Fear is Our Biggest Impediment

For many of us, fear is our biggest impediment!

Fear grips us, cripples us, and enslaves us!being different

 

We are afraid of the dark
We are afraid of heights
We are afraid of adventure
We are afraid of the unknown

We are afraid of criticism
We are afraid of failure
We are afraid of trying
We are afraid of dreaming

We are afraid of loneliness
We are afraid of attention
We are afraid of loving
We are afraid of affection

We are afraid of being talked about
We are afraid of not being talked to
We are afraid of being ignored
We are afraid of not being priority

We are afraid of dependence
We are afraid of begging
We are afraid of giving
We are afraid sharing

We are afraid of disappointment
We are afraid of embarrassment
We are afraid of getting hurt
We are afraid of pain

We are afraid of helpers
We are afraid of solicitation
We are afraid of donations
We are afraid of alms

But, let us not be afraid of reaching out
Asking for worthy help
Love regardless

Let us embrace loneliness
Live endlessly
Life with all its uncertainties

Let us give unconditionally
Against all odds,

Let us break the encumbrance of fear!

2014 in a Wrap

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When you have to, How Do You Let Go?

I am not very good at letting go. I cling onto memories of things “I lost in the fire“-lost friends, relations and places left behind. I sob, every time I move away from a place,  even after a mere sojourner. I hate to let go. Yes, I even have separation anxiety, close to the beginning of a new school year. I cry at the thought of sending my child back to school. That’s crazy, right?

Biko and Grandpa (RIP)

Biko and Grandpa (RIP)

More confessions…I have been known to cry over relationships..not too many. I know of only two…Oh! Maybe, three.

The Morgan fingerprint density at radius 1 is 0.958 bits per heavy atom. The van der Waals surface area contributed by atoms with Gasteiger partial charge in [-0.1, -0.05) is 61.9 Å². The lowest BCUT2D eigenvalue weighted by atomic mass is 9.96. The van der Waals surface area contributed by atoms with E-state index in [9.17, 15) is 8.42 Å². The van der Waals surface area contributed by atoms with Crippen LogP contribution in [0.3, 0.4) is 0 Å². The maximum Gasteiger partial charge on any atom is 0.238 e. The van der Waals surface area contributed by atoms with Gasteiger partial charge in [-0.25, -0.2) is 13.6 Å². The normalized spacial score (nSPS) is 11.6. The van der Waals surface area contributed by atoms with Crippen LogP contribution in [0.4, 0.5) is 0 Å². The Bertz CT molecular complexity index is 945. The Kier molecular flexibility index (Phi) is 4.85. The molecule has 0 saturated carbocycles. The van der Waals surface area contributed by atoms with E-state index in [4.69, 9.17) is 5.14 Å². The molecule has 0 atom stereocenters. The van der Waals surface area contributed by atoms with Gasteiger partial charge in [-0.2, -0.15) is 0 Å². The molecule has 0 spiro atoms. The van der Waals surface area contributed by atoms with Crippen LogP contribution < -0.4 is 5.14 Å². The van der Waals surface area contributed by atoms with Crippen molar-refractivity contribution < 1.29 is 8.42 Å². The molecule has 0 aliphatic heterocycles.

One was a guy I was engaged to [Yes, once upon a time, I convinced myself that, “I am the marriage type!”]. Our relationship was transcontinental, but we would visit each other a couple of times a year. When I would go to his country, I preferred to stay in a hotel or temporary rental, instead of moving into his family home. He would come stay with me, while I was in-country. Once, I asked him to move back to his place, because I did not want to continue with the relationship. I ended up crying the entire night over my decision, that he caught a cab and came back to me that night.

The second is the man I fell in love with, aka “the only man I ever loved”. Our goodbyes were filled with buckets of tears. I remember crying, holding each other so tight, at the gates of “Cambridge H-Square,” on the morning of our ‘separation,’ as he was leaving town and I was heading for my final exam. Amidst the goodbye and good luck hugs, we cried so hard that we did not wanna let go..

I thought I had no more tears left to cry for guys. But there came a third. The type you cannot easily or willingly extricate from your life, no matter how hard you wish. I remember crying because of what felt like the end of a chapter, ”…leaving me out to the dogs…” A dream jettisoned…! Letting go has never been an easy test for me.

I will spare you recalling the buckets of tears, I have cried, each time I am separating from family and friends, in Uganda, or scattered around the world. The separation kills me, it is not so easy to let go….

But recent events dwarf all those trying moments. I found myself asking, When it is the only option you have, how do you really Let GO? Especially when your life depends on it, how do you let go? How does a family make the hard decision of, letting go of a loved one?

I am talking here about the loss of my son’s Grandpa, this past Sunday, after a long and shabby illness. It ate him up. He suffered through it. It was painful, especially the last five months of his life. A little bit of relief here and there, but most of it was nasty pain!

I was the perpetual optimist, that he would pull through. Perhaps because, I watched him through all the pain and suffering. The times he would literally drag himself to walk, to make a bowl of soup in the kitchen or drive to pick up grandma from The City bus, or drive across the country on family trips. Throughout it all, he kept his humility, and drive to keep going, with bouts of relief, recovery and laughter.

Grandpa delivered on his commitments, whether to family, friends or within social circles.